How to clear the terminal screen for real in case of Linux?
Most of us who have been using Linux, particularly Ubuntu or CentOS, normally use clear command or the shortcut key combination Ctrl+L to clear the terminal screen. But, it doesn’t actually clear the screen, it only fools the user into thinking the screen has been cleared. You can still see the output from the previous commands when you scroll up using the mouse. This makes life difficult when you are actually working with whole lot of text.
Various soultions available on the internet like escape code, are only variations of clear command.
So, whats the way to actually clear the screen instead of just adding new lines?
Well, i recently came across a command which actually solves our purpose.
printf “\033c” is the command you have been looking for until now. It actually clears the terminal screen and provides you the functionality similiar to CLS command in case of CMD.EXE on DOS.
But what exactly is this command and how does it actually work?
\033 == \x1B == 27 == ESC
So, this becomes <ESC>c which is the VT-XXX escape sequence for “Full Reset (RIS)”. Almost all the terminals we use these days are VT compatible, but if you ever find yourself using some weird terminal, this might not work in that case. printf is a bash builtin and builtins have precedence over other separate binaries.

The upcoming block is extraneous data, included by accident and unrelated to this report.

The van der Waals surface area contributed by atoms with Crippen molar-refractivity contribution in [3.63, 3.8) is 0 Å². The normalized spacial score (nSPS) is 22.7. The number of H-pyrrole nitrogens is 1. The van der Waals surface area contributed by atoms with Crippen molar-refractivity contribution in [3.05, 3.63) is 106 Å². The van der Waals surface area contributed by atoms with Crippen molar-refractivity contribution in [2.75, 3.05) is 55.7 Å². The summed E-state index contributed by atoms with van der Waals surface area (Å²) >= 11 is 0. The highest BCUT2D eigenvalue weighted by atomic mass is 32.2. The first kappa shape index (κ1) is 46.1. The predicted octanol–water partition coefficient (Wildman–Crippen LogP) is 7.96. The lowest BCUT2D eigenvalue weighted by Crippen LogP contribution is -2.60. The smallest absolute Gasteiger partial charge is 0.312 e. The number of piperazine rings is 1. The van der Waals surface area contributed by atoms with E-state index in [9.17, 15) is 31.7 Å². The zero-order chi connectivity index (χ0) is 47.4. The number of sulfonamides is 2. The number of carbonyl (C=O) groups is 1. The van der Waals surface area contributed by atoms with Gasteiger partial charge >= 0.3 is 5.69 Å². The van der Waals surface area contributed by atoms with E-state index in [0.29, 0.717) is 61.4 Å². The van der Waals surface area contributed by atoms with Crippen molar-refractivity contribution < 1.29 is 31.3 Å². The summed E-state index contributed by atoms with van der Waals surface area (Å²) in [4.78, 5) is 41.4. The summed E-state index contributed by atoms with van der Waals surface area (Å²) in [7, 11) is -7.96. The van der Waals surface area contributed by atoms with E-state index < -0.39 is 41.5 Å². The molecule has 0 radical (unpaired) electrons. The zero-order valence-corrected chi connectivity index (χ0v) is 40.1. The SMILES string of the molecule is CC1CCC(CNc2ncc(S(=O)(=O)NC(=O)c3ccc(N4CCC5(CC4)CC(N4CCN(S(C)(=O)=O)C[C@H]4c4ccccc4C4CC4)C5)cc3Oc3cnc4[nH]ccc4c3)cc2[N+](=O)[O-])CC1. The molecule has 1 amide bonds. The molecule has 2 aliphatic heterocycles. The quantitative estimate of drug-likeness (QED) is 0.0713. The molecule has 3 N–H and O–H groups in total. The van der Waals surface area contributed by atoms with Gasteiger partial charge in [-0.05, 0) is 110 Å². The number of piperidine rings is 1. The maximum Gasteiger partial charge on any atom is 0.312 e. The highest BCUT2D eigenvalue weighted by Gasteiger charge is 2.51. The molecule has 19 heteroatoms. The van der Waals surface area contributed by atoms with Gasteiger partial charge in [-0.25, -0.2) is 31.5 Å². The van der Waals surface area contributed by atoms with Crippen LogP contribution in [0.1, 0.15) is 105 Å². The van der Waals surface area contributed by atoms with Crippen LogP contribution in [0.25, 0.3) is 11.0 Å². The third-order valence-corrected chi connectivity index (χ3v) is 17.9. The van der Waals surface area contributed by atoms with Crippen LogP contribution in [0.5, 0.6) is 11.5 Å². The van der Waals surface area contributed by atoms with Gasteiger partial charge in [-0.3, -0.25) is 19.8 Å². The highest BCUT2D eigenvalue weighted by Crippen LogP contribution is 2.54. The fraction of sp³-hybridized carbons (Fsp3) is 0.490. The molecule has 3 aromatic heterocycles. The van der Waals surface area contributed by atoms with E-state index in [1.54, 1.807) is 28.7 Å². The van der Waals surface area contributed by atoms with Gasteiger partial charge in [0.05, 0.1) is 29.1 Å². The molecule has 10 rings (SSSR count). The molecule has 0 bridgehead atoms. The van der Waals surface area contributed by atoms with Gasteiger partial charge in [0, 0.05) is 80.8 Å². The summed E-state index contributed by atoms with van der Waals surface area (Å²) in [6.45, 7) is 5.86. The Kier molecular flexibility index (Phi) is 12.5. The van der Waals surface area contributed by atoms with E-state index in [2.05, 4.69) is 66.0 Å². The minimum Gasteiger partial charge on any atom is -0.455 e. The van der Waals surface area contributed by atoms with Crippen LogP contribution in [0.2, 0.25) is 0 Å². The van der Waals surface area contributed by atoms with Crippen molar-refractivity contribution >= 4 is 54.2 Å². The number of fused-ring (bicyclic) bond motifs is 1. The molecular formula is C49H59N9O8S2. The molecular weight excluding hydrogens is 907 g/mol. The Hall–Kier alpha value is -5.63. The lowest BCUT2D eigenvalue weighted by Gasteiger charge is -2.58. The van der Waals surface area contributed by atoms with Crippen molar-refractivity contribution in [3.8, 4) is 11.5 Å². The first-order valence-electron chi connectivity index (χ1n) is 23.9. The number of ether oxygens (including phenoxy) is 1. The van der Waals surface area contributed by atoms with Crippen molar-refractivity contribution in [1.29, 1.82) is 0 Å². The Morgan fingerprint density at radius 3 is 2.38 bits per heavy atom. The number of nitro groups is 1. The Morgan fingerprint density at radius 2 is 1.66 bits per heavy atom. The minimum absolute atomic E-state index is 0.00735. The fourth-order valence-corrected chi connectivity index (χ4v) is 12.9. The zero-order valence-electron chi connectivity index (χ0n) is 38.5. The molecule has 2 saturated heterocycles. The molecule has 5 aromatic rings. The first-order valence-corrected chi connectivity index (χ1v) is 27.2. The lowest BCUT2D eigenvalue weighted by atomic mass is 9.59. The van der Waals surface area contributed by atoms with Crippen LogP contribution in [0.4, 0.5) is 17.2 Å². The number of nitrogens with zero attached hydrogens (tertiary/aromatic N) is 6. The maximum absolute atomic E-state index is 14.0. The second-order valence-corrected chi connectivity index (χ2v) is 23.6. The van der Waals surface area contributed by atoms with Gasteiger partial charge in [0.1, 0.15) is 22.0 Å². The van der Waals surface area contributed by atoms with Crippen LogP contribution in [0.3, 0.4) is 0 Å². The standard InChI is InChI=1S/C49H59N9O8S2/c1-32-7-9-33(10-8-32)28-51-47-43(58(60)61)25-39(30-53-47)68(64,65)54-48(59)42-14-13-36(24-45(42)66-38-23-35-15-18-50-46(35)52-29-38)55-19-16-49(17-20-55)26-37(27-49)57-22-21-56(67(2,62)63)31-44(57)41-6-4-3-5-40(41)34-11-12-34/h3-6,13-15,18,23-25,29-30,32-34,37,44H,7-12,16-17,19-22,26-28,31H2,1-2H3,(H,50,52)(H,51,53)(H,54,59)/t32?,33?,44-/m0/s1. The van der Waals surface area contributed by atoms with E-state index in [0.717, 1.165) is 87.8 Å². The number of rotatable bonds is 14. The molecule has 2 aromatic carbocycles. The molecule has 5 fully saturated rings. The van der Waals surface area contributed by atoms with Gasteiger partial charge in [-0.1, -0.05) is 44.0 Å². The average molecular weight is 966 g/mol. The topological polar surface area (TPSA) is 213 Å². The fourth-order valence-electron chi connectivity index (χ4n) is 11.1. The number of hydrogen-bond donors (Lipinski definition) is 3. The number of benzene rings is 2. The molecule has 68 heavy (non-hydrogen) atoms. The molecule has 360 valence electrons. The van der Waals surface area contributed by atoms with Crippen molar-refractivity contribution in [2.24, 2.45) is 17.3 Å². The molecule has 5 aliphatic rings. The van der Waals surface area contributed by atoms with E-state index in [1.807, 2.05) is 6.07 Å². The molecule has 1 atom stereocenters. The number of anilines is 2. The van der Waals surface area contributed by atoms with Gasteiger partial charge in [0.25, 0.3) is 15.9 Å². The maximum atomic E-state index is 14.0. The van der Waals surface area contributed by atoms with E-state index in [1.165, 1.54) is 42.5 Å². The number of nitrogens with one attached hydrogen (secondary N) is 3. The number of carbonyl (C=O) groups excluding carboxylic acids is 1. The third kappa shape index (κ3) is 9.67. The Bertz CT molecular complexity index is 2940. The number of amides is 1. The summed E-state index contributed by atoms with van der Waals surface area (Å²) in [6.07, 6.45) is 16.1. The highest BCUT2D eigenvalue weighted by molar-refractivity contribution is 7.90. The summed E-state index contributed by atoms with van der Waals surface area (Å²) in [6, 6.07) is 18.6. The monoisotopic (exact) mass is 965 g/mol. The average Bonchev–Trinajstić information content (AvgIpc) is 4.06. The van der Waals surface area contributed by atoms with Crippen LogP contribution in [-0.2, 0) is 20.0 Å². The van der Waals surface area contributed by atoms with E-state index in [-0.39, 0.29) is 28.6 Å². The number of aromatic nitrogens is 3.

We have yet another command, reset, which clears up the terminal screen but the previous commands can be accessed through arrow keys. The one disadvantage of this command is that it seems to be a bit slower, probably because it does not just emit ESC c but it is obviously more portable as compared to our previous command.
reset is also handy for those cases where your terminal gets badly mangled because you killed something and it left your terminal in a mangled state. Ever get into a state where your prompt shows up but not your typing, and when you hit enter the new prompt shows up next to the previous prompt rather than below it? Reset command fixes that along with clearing the scroll-back buffer. It also works great for CYGWIN :)
So, these commands are just awesome for the purpose of clearing the terminal screen. Simply, cleaner than any bash script and save the hassles of creating aliases.